Empty aerosol cans litter the ground of the Day Spot, a colourful graffiti exhibition found underneath a freight train overpass just outside Midland.
The free art display intersects two farming properties, contrasting its otherwise rural surroundings.
“NO TRESPASSING: Trespassers Liable To Prosecution”, reads a forbidding sign authorised by the Brookfield Train Department on one of the overpass walls. Despite the warning, the Day Spot is covered with tags, pictures, tributes and sketches.
It is clearly a popular location for many graffiti artists around Perth.
Two horses in a neighbouring paddock cautiously look on while local artist Tarik Carn walks towards a wall, his bag rattling with every step he takes as the aerosol cans inside clink together. He unzips his bag and empties the contents onto the ground.
“It’s good under here,” says Carn. “People come here because it’s out of the way and there is no chance of getting caught."
Carn grabs an aerosol can and begins painting the outline of what is soon to become his tag. Lost in concentration, he spends close to the next 30 minutes perfecting his sketch. He carefully selects which aerosol can to use next out of the 15 or so he has available at his feet.
The wall in front of Carn undergoes a gradual transformation as the tag evolves from a silver outline, to a purple and blue smudge and then into a completed tag once the final black outline around the piece is drawn.
"Too many people destroy other peoples property
so I try to be respectful when I graff..."
Not too many people will see this tag but Carn still takes pride in his work, concentrating to ensure the finished product is exactly as he had envisioned. Eventually Carn is satisfied enough with the painting to put the aerosol cans down and come back to reality.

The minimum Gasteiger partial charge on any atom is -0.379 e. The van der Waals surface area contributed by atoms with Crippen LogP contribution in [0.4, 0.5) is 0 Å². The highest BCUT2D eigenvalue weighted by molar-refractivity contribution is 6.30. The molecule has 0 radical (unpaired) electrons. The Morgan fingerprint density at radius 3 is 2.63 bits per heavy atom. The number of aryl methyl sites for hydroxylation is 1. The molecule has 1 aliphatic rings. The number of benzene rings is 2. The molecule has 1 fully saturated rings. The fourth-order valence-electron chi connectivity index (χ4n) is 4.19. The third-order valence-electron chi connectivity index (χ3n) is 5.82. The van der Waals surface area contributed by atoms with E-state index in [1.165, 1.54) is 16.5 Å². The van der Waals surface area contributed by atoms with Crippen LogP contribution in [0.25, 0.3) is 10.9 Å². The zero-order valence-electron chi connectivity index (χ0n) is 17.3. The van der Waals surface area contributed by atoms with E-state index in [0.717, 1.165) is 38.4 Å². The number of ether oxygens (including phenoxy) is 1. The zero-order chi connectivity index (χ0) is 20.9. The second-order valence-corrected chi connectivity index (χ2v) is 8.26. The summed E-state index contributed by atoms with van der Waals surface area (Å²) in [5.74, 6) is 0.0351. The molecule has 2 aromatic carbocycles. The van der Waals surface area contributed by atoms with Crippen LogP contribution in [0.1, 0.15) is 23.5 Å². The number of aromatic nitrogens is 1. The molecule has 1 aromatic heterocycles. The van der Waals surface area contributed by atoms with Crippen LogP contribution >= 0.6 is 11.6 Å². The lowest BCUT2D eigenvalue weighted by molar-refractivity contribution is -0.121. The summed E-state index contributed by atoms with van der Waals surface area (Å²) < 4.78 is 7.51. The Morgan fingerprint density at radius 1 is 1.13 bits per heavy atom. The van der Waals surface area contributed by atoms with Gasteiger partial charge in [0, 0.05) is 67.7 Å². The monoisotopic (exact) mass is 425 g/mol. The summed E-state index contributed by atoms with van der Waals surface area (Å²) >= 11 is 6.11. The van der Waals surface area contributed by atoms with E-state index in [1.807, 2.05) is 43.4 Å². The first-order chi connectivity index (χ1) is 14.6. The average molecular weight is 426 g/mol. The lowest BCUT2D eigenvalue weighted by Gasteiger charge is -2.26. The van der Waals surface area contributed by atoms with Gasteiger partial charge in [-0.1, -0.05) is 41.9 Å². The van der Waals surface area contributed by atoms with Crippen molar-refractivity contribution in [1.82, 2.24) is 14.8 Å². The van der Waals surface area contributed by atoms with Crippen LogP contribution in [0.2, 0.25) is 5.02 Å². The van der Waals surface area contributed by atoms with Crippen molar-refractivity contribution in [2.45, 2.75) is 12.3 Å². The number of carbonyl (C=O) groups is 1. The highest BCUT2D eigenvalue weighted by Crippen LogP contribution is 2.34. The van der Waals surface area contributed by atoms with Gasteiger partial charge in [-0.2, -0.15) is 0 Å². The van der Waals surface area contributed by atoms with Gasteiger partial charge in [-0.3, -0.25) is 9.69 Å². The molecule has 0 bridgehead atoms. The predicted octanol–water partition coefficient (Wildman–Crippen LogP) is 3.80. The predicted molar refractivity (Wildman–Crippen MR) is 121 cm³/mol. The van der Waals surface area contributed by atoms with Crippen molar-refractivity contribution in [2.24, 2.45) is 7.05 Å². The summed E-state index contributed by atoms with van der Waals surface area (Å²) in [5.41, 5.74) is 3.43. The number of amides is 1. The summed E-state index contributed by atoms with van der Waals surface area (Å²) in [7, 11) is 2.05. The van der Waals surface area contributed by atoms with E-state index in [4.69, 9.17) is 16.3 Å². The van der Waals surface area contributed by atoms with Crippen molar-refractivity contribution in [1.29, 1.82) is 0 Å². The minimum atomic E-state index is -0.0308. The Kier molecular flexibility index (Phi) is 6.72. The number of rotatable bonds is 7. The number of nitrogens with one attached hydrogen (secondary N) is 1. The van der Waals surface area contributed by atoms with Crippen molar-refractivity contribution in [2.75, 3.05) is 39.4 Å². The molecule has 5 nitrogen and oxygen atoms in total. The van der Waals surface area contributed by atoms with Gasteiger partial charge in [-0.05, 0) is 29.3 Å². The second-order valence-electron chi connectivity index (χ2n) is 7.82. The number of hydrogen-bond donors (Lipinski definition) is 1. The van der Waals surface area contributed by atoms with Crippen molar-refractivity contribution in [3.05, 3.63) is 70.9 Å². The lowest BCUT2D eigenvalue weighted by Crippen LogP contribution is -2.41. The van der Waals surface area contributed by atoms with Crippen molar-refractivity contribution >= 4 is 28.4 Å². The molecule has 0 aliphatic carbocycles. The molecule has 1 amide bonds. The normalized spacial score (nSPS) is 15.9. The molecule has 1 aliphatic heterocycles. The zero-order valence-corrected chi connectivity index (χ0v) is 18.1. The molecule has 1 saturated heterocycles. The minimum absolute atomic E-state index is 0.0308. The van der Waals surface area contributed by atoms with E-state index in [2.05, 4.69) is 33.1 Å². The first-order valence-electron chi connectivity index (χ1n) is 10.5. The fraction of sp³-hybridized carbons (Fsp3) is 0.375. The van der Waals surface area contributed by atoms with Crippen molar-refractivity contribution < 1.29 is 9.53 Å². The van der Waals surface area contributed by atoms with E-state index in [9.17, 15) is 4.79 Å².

“I was about 13 or 14 when I began graffing,” he says. The term “graffing” is used to describe graffiti painting.
A passionate graffiti artist, Carn often practices his art form by drawing in notepads or tagging old mattresses. Despite his passion for the graffiti culture Carn only knows of a few legitimate graffiti places similar to Midland’s Day Spot in Perth.
“The scene in Perth is big in a way,” he says. “But it is definitely nothing compared to what is over east in Melbourne. Hopefully one day the Perth scene is just as big as what it is over there.”
As the graffiti scene in Australia grows it is becoming increasingly difficult to distinguish between what work is street art and what is vandalism. As a practising graffiti artist Carn says he understands the difference between harmless painting and defacing property.
“Graffiti is still art but it is also definitely vandalism,” Carn says. “I can understand why people don’t see it as art.”
“Too many people destroy other peoples property so I try to be respectful when I graff – for me people’s houses and cars are a big no go.”
In Sydney, graffiti artist Luke Shirlaw is trying to repaint graffiti culture and brand it as a positive movement. Shirlaw is the creative director of Ironlak, an Australian aerosol can manufacturer. He organises many community events and painting demonstrations to help others gain a better understanding of graffiti.